You have just returned from a hectic day at work. As you go over to fetch little Justin from the baby sitter, you notice that your little one is not quite himself. His body is warm and the baby sitter informs you that he has just vomited twice. Your anxiety mounts as you bring him to the paediatrician. After coming home from the doctor’s visit, you and your spouse stay up all night worrying and tending to your sick little one.

This scenario is so common in our modern homes these days. While it is fully understandable for parents to feel anxious whenever their child falls ill, such circumstances can still be viewed in a positive light. Having some of these positive attitudes will certainly help parents remain calm and reap benefits even during such worrying moments:

Illness builds memories

What incidents do we, as adults, remember of our parents’ love during our childhood? There may be many but they almost always include times when parents cared for us during our illness. Such memories are important in the long run. Even after the children had long grown up, these memories will form the basis of their relationship with their loved ones and other people. The memories of how they were being cared for during their childhood illnesses will prompt them to care for others the same way.

In addition, such memories often serve to remind the children of our unconditional love for them even during difficult times. If we build enough of such memories in our children, no matter how far they may stray away from us in later years (especially during adolescence), they will always find their way back to us again because of the memories we have built in them.

So, when your children fall ill, fuss over them, pamper them. Take leave from work if you must. Start building memories in your children that will last a lifetime.

Illness is a teachable moment

Children are very temperamental creatures. They are not always open to learn new things. Most of the time, when we try to teach children something important, they are either not paying attention, or even if they do pay attention, they would just smile and run off to do their own activities, as if nothing registered in their young minds. However, there are time pockets where they are more receptive to learning. These time pockets are called teachable moments. And these moments occur ever so frequently when the child is sick. You can identify a teachable moment by how focused and responsive your child is to what you have to say. So use this time to talk (not nag) to them about important attitudes and values.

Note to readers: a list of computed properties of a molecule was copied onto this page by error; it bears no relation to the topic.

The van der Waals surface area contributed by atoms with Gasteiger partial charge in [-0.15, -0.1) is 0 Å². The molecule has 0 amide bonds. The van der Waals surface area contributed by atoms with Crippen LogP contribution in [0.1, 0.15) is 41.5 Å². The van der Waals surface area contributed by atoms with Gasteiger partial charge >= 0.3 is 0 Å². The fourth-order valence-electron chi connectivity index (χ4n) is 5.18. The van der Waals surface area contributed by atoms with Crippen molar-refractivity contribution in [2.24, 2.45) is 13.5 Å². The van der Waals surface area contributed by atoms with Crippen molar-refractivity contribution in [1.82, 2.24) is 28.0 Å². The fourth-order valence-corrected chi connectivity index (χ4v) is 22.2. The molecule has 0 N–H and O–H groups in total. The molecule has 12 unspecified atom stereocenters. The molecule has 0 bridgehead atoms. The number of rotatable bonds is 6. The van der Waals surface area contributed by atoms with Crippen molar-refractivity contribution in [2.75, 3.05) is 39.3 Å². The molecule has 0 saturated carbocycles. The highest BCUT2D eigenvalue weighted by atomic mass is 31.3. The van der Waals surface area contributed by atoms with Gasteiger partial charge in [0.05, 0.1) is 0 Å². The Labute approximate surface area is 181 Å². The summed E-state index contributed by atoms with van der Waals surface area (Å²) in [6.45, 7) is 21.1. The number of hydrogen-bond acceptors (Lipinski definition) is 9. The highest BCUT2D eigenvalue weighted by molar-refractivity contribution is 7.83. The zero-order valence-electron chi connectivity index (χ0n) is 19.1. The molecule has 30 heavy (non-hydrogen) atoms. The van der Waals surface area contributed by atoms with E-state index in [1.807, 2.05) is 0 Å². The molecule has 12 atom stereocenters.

At times, you can use a particular illness to illustrate a point. A few months ago, I saw a nine-year-old girl with an infected wound following a mosquito bite. The infection probably set in due to her excessive scratching. The mother also complained that the child had very bad temper. So I used the opportunity to get across a very important lesson. “You know, Julie (not her real name),” I started. “Getting angry is very much like the mosquito bite you had. But if you do not control your anger, it will hurt you a lot more, as much as this wound is hurting you now.”

Illnessi is a learning experience

When your child comes down with an illness, it is helpful for you to gather as much information and experience as possible about the illness. The more of these learning experience you go through, the less likely you will become over-anxious the next time the illness comes. I have a long- time friend who used to call me up regularly to ask for advice whenever her children fell ill. After a couple of years, she had become so well versed with various illnesses that she was able to handle most of her children’s illnesses on her own, just occasionally calling me up to double check. She has reached a stage where she can take charge of her children’s health.

Illness builds family bonds

When a child falls sick, the whole family would usually rally around with one common goal – to ensure the child becomes well again. This form of unity is a strong stimulus to building solid family bonds. I recently had an opportunity to make a home visit to treat a nine-year old child who was wheel-chair bound. In the home I noticed how the whole family, the father, mother, siblings, grandmother and maid showed so much concern and care for the sick child. Through the child’s illness, I believe the family ties have been further strengthened. I told the siblings, “Your sister cannot care for herself now. So it is your responsibility to care for her and help her get well again.”

However, each family member must be careful not to start blaming the child, blaming themselves or blaming each other during the child’s illness. How often do we hear parents say, “Oh I’m a bad mother,” or “It’s all your fault. You shouldn’t have allowed him to have the iced drink” Such remarks would not help the situation at all and may make the situation worse by getting everyone tensed up.

Certainly no parent would want their children to fall ill. However, getting sick is part and parcel of everyday life. Therefore, it is crucial that parents look towards the positive aspects of illness. Through this, parents like you may find that illnesses aren’t such a bad thing after all.

Being Positive During Your Child’s Illness
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